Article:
The Economics of Conflicts of Interest in Financial Institutions
A conflict of interest exists when a party to a transaction could potentially make a gain from taking actions that are detrimental to the other party in the transaction. This paper examines the economics of conflicts of interest in financial institutions and reviews the growing empirical literature (mostly focused on analysts) on the economic implications of these conflicts. Economic analysis shows that, although conflicts of interest are omnipresent when contracting is costly and parties are imperfectly informed, there are important factors that mitigate their impact and, strikingly, it is possible for customers of financial institutions to benefit from the existence of such conflicts. The empirical literature reaches conclusions that differ across types of conflicts of interest, but overall these conclusions are more ambivalent and certainly more benign than the conclusions drawn by journalists and politicians from mostly anecdotal evidence. Though much has been made of conflicts of interest arising from investment banking activities, there is no consensus in the empirical literature supporting the view that conflicts resulting from these activities had a systematic adverse impact on customers of financial institutions.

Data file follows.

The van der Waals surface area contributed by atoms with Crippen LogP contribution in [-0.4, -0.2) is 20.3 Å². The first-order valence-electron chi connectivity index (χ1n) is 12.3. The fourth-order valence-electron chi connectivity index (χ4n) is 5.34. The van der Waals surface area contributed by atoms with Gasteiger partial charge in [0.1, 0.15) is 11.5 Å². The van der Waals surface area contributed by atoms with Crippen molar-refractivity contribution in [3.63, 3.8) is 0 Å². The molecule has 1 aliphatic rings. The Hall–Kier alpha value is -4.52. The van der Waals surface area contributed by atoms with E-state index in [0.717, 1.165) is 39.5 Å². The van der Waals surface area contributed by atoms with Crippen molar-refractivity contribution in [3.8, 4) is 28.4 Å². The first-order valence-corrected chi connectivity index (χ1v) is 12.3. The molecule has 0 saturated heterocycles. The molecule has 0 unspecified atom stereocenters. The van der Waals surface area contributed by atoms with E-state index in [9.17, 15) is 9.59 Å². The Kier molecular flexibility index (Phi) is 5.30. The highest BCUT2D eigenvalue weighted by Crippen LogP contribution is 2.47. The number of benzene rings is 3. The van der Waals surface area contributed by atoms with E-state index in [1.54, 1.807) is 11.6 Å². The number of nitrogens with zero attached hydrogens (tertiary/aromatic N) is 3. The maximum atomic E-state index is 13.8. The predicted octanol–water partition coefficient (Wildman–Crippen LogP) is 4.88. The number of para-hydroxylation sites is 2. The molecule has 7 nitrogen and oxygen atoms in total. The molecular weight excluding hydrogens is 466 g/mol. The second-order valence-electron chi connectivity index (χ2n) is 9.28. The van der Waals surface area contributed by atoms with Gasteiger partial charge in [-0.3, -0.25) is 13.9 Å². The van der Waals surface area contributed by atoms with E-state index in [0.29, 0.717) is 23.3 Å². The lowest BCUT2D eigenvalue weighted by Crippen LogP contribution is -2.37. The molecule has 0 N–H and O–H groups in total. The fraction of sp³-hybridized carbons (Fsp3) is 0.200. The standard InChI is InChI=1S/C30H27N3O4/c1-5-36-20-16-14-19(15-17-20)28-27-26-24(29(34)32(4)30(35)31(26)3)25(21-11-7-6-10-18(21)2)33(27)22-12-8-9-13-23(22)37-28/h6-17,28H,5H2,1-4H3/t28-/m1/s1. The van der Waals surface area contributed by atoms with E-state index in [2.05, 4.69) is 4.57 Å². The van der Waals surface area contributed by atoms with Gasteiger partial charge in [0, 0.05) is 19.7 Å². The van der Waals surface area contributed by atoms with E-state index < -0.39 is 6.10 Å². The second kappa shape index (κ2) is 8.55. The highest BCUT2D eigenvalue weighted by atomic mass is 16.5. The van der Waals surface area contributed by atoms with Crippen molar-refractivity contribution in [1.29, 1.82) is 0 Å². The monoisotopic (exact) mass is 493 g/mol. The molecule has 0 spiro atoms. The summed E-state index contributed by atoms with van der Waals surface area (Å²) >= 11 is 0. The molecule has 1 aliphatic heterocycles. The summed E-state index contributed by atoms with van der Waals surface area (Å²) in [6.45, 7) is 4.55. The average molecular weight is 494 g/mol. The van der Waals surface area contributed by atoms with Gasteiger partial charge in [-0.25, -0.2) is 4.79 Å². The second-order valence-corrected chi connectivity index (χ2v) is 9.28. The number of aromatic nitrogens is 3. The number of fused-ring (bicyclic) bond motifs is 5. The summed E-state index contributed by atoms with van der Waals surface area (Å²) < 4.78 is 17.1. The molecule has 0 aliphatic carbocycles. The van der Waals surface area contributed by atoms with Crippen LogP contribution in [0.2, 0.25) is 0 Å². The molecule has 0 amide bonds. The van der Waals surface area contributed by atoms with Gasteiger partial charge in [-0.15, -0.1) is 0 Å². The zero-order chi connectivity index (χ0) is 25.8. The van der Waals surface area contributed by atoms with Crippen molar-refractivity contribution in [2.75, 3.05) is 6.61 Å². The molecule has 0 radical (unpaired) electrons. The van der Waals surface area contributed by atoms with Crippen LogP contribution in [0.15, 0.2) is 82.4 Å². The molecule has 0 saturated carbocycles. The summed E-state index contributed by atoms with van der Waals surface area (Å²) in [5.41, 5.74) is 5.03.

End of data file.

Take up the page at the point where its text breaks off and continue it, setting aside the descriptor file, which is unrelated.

Federal Reserve Bank of New York and The Ohio State University, NBER, and ECGI. We are grateful for comments from Steve Buser, Harry DeAngelo, Luc Laeven, Maureen McNichols, Ross Levine, Alexander Ljungqvist, Roger Loh, Bill Schwert, Jerome Taillard, Kent Womack, Ayako Yasuda, and two anonymous referees. We thank Roger Loh for excellent scientific assistance. The views expressed herein are those of the author(s) and do not necessarily reflect the views of the National Bureau of Economic Research.
Mehran, Hamid & Stulz, Rene M., 2007. "The economics of conflicts of interest in financial institutions," Journal of Financial Economics, Elsevier, vol. 85(2), pages 267-296, August. citation courtesy of